Tags: Asia | Japan | stocks | China

Most Asian Stocks Climb as Topix Rallies to Six-Year High on Yen

Tuesday, 11 November 2014 09:49 AM

Most Asian stocks rose as Japan’s Topix index climbed after the yen extended losses and corporate earnings beat estimates.

Nissan Motor Co., which gets 43 percent of its revenue in North America, gained 1.4 percent. Amorepacific Corp. surged 9.3 percent in Seoul after the cosmetics maker reported higher earnings. Bank of China Ltd. soared 10 percent in Shanghai after a report it was chosen as the exclusive settlement bank for mainland shares traded through the bourse link with Hong Kong. Newcrest Mining Ltd., Australia’s biggest gold producer, slid 3.1 percent as bullion traded near a four-year low.

About three shares rose for every two that fell on the MSCI Asia Pacific Index, which lost less than 0.1 percent to 140.79 as of 4:10 p.m. in Hong Kong. The Topix climbed 1.1 percent to its highest close since June 2008 as yen fell as much as 0.9 percent against the dollar. The Japanese equity gauge added 7.5 percent since Oct. 30, the day before the Bank of Japan expanded stimulus and the nation’s pension fund said it will boost domestic stock holdings.

“The BOJ’s easing keeps the yen in a downtrend, adding tailwinds especially to manufacturers,” said Koji Toda, chief fund manager at Resona Bank Ltd. “Investors want to be bullish on stocks, but they can’t buy a lot more because the market has already gone up.”

Investors are awaiting a Nov. 17 report on Japan’s third- quarter economic growth, which will help Prime Minister Shinzo Abe decide on another sales-tax increase next year. Japan’s top government spokesman didn’t reject media reports that Abe is considering calling a snap election next month should he decide to postpone the hike.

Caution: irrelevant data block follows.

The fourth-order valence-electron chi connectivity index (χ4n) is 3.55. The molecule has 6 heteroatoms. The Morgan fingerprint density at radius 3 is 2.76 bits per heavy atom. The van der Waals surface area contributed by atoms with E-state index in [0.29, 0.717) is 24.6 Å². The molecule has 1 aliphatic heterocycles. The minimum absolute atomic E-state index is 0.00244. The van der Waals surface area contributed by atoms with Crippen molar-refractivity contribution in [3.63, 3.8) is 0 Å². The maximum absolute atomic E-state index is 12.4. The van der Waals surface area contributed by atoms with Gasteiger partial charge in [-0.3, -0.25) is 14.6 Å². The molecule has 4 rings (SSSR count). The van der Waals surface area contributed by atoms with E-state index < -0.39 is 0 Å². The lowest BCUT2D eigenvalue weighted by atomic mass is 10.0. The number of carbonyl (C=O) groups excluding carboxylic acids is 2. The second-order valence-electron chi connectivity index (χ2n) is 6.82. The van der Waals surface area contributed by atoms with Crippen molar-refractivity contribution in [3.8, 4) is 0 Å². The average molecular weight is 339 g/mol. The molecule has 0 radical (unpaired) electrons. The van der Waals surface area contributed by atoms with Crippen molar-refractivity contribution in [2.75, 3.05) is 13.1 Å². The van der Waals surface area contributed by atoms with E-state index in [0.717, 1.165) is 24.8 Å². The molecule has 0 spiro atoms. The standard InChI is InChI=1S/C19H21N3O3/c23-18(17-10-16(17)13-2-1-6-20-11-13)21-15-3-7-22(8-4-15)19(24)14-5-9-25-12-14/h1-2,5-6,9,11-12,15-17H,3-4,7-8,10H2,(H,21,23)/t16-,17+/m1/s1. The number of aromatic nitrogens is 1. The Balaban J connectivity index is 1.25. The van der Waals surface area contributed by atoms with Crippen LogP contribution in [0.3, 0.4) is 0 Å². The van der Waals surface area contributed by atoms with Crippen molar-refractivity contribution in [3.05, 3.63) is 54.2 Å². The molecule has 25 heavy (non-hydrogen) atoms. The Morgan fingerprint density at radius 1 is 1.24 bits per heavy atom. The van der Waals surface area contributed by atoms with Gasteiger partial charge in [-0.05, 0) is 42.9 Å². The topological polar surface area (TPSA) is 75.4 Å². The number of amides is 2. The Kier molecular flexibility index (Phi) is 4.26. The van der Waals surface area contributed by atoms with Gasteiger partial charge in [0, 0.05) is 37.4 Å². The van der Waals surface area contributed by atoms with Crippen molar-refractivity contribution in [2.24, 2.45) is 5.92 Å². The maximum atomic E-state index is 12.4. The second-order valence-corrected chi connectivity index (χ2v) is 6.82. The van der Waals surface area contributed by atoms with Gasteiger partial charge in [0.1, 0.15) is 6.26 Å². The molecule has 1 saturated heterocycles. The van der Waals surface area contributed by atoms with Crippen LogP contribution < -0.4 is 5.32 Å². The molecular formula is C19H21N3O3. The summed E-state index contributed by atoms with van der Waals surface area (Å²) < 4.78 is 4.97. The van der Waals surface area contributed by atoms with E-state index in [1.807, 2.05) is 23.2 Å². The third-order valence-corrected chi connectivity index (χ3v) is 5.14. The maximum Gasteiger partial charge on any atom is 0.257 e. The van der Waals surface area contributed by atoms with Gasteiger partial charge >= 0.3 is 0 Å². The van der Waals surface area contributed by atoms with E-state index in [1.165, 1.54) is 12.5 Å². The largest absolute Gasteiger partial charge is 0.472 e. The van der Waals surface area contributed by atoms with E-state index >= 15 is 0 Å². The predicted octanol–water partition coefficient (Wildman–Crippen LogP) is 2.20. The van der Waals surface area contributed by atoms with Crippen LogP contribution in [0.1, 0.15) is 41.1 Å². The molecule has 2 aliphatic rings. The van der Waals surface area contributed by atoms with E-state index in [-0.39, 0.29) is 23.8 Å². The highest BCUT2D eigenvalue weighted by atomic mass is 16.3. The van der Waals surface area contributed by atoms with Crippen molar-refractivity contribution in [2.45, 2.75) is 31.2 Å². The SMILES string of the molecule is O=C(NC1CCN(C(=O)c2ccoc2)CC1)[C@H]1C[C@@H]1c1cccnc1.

Japan Tax

“We don’t know what will happen, but if the tax increase is delayed, that will be positive for the stock market,” said Ryuta Otsuka, a Tokyo-based strategist at Toyo Securities.

South Korea’s Kospi index added 0.2 percent. New Zealand’s NZX 50 Index rose 0.4 percent. The Jakarta Composite Index climbed 1.4 percent. Hong Kong’s Hang Seng Index gained 0.3 percent. Taiwan’s Taiex index lost 0.2 percent. Australia’s S&P/ASX 200 Index dropped 0.1 percent. Singapore’s Straits Times Index fell 0.3 percent.

China’s Shanghai Composite Index lost 0.2 percent, falling from a three-year high. The gauge erased gains of as much as 1.4 percent after mid-cap shares plunged, and trading value on the Shanghai exchange was the highest on record. Stocks jumped yesterday after regulators said the trading link between the city and Hong Kong would start Nov. 17.

U.S. Rally

Futures on the Standard & Poor’s 500 Index gained 0.1 percent today. The equity benchmark added 0.3 percent yesterday. U.S. indexes have been reaching records amid signs the economy is weathering a global slowdown and the end of the Federal Reserve’s bond-buying program. Dean Foods Co. rallied 14 percent after reporting profit that topped forecasts.

“Valuations have risen to what I would regard to be an expensive territory,” Steven Milch, Sydney-based chief economist at Suncorp Group Ltd. “Of all the markets the U.S. is probably the most expensive. The U.S. market has probably seen its best gains. There’s greater upside for markets like Japan and Europe.”

© Copyright 2018 Bloomberg News. All rights reserved.

1Like our page
Most Asian stocks rose as Japan's Topix index climbed after the yen extended losses and corporate earnings beat estimates.
Asia, Japan, stocks, China
Tuesday, 11 November 2014 09:49 AM
Newsmax Media, Inc.

Newsmax, Moneynews, Newsmax Health, and Independent. American. are registered trademarks of Newsmax Media, Inc. Newsmax TV, and Newsmax World are trademarks of Newsmax Media, Inc.

© Newsmax Media, Inc.
All Rights Reserved